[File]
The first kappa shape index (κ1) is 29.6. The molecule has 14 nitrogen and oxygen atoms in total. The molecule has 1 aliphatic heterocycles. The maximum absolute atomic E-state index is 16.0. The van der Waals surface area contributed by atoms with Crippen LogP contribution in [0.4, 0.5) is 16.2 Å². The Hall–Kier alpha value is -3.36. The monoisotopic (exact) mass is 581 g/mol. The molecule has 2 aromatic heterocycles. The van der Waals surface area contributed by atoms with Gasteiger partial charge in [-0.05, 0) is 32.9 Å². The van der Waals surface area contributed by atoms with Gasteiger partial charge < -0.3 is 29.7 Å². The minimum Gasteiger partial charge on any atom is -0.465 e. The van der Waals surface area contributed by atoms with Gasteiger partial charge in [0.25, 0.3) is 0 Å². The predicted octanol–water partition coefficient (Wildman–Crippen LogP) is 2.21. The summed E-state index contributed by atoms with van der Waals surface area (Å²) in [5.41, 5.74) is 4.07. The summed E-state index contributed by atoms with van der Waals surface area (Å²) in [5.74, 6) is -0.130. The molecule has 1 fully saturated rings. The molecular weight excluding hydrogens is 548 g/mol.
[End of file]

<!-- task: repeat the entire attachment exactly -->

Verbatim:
The first kappa shape index (κ1) is 29.6. The molecule has 14 nitrogen and oxygen atoms in total. The molecule has 1 aliphatic heterocycles. The maximum absolute atomic E-state index is 16.0. The van der Waals surface area contributed by atoms with Crippen LogP contribution in [0.4, 0.5) is 16.2 Å². The Hall–Kier alpha value is -3.36. The monoisotopic (exact) mass is 581 g/mol. The molecule has 2 aromatic heterocycles. The van der Waals surface area contributed by atoms with Gasteiger partial charge in [-0.05, 0) is 32.9 Å². The van der Waals surface area contributed by atoms with Gasteiger partial charge < -0.3 is 29.7 Å². The minimum Gasteiger partial charge on any atom is -0.465 e. The van der Waals surface area contributed by atoms with Gasteiger partial charge in [0.25, 0.3) is 0 Å². The predicted octanol–water partition coefficient (Wildman–Crippen LogP) is 2.21. The summed E-state index contributed by atoms with van der Waals surface area (Å²) in [5.41, 5.74) is 4.07. The summed E-state index contributed by atoms with van der Waals surface area (Å²) in [5.74, 6) is -0.130. The molecule has 1 fully saturated rings. The molecular weight excluding hydrogens is 548 g/mol.